Aside from us, these are the main characters in this story: do-it-yourself videos and social media. 

In 2007, Sachi joined Common Craft, which was my one-person consulting practice at the time. My consulting was going well, but we both sensed that we could do more and talked endlessly about how Common Craft could be a part of the social media revolution. Above all, we wanted to identify a problem and solve it. We wanted our work to be useful.

Years earlier, I had developed a series of blog posts that were designed to explain online tools like wikis and social networking. Those posts were popular and I felt at home explaining technology. Looking back over these old posts, an idea emerged. What if we turned the blog posts into videos and shared them on YouTube? It seemed worth a try.

I started creating a DIY studio in our basement. I filmed myself explaining social media with markers while standing in front of a whiteboard. As I quickly learned, this type of video is much more difficult than it seems. I had zero experience on camera, we didn’t know how to light the space properly, and I couldn’t organize my thoughts on the fly. The memory of it still makes me cringe.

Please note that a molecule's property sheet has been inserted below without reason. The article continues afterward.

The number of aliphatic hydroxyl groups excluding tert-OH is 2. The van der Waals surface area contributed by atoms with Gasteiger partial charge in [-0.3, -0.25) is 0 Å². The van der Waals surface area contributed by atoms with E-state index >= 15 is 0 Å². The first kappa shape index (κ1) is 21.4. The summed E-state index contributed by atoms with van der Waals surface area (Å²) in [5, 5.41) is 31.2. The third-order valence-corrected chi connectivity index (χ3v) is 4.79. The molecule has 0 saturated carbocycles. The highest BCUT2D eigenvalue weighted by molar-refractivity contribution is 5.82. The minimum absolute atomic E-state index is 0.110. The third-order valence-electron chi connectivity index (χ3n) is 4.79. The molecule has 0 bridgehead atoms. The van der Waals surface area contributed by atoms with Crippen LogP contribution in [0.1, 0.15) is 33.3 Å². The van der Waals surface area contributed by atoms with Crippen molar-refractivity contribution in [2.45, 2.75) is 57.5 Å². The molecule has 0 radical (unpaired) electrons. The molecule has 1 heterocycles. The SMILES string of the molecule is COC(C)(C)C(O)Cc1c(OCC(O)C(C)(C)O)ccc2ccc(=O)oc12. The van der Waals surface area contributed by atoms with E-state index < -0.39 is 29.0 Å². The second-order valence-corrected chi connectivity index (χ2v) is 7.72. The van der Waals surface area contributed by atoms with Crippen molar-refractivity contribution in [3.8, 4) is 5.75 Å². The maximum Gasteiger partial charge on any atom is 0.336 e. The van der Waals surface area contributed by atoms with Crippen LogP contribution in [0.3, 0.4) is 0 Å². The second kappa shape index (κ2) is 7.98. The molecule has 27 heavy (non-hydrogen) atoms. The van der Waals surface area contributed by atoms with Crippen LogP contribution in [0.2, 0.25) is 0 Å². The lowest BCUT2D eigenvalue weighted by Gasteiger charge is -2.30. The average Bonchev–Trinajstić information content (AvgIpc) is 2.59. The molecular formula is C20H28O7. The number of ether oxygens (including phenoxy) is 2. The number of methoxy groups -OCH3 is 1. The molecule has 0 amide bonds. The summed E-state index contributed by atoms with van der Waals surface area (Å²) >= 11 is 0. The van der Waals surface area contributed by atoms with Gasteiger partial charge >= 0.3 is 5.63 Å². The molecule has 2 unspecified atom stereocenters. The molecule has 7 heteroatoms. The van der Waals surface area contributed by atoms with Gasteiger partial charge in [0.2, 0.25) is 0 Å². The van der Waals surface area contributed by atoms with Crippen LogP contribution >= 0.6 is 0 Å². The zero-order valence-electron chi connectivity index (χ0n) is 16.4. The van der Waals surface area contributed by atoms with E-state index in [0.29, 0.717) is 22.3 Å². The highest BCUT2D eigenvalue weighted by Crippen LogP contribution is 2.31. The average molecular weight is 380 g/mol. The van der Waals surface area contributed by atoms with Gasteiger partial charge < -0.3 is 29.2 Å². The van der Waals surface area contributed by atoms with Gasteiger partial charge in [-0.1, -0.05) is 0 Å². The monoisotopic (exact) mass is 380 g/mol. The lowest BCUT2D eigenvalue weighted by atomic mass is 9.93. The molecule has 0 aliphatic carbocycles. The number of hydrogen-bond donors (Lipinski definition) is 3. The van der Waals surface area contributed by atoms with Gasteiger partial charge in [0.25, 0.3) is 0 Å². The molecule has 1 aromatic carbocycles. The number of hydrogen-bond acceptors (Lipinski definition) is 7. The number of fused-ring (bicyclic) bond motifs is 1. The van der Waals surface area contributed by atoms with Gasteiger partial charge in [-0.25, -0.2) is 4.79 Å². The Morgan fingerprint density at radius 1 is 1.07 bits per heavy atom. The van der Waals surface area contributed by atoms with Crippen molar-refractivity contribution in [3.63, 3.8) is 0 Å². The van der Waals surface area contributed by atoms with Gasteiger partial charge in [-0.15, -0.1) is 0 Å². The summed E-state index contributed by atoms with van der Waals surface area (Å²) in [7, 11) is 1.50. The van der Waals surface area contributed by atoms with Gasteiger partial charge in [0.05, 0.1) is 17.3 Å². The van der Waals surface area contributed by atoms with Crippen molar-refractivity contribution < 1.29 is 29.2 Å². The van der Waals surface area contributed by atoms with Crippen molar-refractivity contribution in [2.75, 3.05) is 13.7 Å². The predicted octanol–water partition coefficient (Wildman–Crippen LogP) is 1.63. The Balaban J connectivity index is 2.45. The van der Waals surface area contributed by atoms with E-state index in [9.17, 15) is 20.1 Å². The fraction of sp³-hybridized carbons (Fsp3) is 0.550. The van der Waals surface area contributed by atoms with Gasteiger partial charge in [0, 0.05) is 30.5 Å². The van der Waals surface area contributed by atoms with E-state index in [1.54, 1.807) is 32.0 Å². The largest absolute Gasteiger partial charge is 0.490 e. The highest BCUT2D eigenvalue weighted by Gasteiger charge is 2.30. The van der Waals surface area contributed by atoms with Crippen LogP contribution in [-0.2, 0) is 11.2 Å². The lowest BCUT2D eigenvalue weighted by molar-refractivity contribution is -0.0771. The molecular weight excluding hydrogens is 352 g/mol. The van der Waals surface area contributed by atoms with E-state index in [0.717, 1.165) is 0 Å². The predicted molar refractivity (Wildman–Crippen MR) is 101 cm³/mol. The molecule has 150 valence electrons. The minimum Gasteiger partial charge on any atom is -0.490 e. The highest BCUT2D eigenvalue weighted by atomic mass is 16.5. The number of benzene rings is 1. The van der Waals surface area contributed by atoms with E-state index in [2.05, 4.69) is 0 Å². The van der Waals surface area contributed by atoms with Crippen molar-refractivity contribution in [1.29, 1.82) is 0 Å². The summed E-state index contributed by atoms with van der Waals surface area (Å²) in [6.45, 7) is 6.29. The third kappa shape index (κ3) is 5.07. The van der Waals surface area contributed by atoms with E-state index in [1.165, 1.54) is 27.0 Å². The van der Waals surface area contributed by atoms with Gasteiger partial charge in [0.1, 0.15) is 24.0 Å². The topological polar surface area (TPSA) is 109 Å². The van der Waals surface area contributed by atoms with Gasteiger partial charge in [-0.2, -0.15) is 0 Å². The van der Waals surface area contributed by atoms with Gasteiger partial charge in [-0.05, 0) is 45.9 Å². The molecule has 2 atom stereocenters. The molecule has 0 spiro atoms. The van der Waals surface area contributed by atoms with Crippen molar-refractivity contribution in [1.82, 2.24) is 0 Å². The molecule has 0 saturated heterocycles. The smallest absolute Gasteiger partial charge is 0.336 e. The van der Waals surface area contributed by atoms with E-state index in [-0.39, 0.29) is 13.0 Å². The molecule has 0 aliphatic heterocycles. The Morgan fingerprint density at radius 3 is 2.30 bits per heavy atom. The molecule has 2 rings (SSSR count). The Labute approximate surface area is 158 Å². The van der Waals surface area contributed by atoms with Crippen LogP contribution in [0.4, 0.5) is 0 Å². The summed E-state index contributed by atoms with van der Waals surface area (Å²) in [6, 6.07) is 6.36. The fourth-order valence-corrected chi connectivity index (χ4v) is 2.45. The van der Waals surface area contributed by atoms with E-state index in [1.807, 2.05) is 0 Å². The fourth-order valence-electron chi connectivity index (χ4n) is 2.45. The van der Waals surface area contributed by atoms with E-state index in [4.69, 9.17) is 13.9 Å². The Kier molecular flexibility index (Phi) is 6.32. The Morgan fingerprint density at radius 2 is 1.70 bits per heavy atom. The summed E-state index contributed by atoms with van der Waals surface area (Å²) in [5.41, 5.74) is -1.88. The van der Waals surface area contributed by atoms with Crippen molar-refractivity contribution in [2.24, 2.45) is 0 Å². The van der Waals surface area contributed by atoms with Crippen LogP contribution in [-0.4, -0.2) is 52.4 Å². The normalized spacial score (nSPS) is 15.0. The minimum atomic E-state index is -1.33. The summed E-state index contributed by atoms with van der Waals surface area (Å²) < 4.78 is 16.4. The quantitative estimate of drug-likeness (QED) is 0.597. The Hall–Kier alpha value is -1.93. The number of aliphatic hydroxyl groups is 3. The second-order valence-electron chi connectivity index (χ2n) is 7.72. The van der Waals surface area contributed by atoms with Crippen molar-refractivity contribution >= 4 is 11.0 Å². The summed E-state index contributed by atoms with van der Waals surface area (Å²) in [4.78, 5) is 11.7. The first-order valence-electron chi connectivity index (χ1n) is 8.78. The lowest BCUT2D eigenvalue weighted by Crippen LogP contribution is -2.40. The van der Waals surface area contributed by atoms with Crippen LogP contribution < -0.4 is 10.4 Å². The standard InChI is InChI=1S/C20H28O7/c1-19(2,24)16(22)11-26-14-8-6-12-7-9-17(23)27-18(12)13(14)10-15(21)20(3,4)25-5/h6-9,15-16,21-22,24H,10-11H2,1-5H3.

The failure of this first experiment was discouraging and caused me to lose faith that we could work with video. Maybe we needed training? Seeing my frustration, Sachi went into problem-solving mode and made a suggestion: what if we put the whiteboard on the floor, pointed the camera down onto it and used only hands, markers and paper cut-outs to explain an idea? By showing nothing but the whiteboard and our hands, the focus would be on the explanation, instead of me. It made sense.

Within a day or two, I had reconfigured our basement studio with the whiteboard on the floor. It was lit by a constellation of bedroom lamps that represented our best estimate of what an actual video producer would do in our shoes. We were making it up as we went along.

Our Second Generation Studio Setup

The first subject we chose to explain was something called RSS (Really Simple Syndication), which makes it easy to subscribe to a website and be notified when new posts appear. RSS, at the time, was useful, free, and poorly understood. It was a problem we could solve.